Proposed Listing of Hydrogen Sulfide (H
S)as a Hazardous Air PollutantIn the 1990s, EPA proposed adding H
S to the list of chemicals requiring reporting underthe Toxic Release Inventory, but the action was stayed in response to industry's demands thatmore scientific investigation was needed into the health effects of the substance. Recently,however, EPA proposed lifting the stay despite having not developed any additional scientificsupport for the listing. This is of concern to ACCCI because of the presence of H
S in coke ovengas and would be an unnecessary and unjustified additional administrative burden for theindustry.TSCA Test Rule for CoalTar and Coal Tar-Derived ChemicalsUnder authority of the Toxic Substances Control Act (TSCA) EPA can demand testing of human and ecological effects of chemicals in situations where the agency believes exposure of achemical is substantial and there is insufficient health or ecological data to assess risks. EPA hasproposed such testing for coal tar, a byproduct of cokemaking, and five other chemicals derivedfrom coal tar and processed by tar refiners. The extent of required testing amounts to severalmillion dollars that would have to be borne by coke and coal chemicals companies. ACCCI hassubmitted extensive comments demonstrating that these chemicals have minimal exposurepotential that does not justifytesting under terms ofTSCA, and, moreover, that existingscientific dataon the health effects of these chemicals are sufficient to identify risks withoutimposingadditional costly testing. Final action by EPA is pending.Conductivity (Total Dissolved Solids) Water Quality StandardsEPA has proposed exceedingly stringent conductivity standards (a measure of totaldissolved solids) for streams in the Appalachian region, ostensibly targeting coal miningoperations. However, this action, apart from impacting the coal industry, on which the cokeindustry depends for its basic raw material, has the potential for broader adoption on a nationalscale. This would impose unrealisticdissolved solids limits, in some cases tighter than naturallevels, and force the installation of expensive control systems for a wide variety of industryinstallations, including cokemaking operations. Some states are beginning to adopt stringenttotal dissolved standards in anticipation of EPA regulation.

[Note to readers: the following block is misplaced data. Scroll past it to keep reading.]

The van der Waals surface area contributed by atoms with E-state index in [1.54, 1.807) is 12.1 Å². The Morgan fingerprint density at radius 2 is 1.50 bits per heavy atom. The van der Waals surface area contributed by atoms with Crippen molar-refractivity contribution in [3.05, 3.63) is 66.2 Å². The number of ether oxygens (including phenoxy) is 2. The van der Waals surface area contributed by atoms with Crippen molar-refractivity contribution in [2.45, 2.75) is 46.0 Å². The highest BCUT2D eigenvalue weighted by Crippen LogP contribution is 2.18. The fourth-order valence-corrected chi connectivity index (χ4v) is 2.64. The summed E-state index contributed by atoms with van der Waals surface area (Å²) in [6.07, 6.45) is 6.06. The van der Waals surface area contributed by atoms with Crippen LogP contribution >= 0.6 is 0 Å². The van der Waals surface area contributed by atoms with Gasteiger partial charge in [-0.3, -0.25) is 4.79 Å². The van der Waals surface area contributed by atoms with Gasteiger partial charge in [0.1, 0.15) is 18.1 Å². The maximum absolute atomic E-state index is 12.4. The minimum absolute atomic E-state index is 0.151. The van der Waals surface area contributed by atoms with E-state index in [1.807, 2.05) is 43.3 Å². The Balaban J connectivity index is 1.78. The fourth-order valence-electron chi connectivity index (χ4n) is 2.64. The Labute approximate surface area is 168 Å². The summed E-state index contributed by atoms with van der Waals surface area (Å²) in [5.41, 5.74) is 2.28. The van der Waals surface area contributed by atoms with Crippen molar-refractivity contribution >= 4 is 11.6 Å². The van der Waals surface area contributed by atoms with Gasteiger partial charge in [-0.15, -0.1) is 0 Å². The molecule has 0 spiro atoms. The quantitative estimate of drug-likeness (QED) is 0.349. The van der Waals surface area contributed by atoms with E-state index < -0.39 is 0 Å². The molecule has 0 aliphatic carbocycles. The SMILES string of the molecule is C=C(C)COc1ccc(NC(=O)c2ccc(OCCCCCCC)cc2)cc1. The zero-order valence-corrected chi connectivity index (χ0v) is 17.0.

U.S. Geological Service (USGS)
One of the products produced fromcoal tar, a cokemaking byproduct, is a refined tarproduct used in the formulation of emulsions that are used as pavement sealants, which areperiodically applied to prolong the life of asphalt driveways and parking lots. Over the past fewyears, employees of the USGS have been conducting studies and publishing papers implicatingrefined tar pavement sealants as a major source of polynuclear aromatic hydrocarbons (PAHs) inthe environment, despite evidence that PAHs are ubiquitous in the environment and have manysources attributed to societal activities generally. Other studies show sealants to be but a minorsource of PAHs,but the USGS has identified the sealants to be the dominant source. BecausePAHs have beenidentified as hazardous to health and aquatic life, the USGS has assumed anadvocacy role in promoting bans of refined tar pavement sealants, and in response to USGS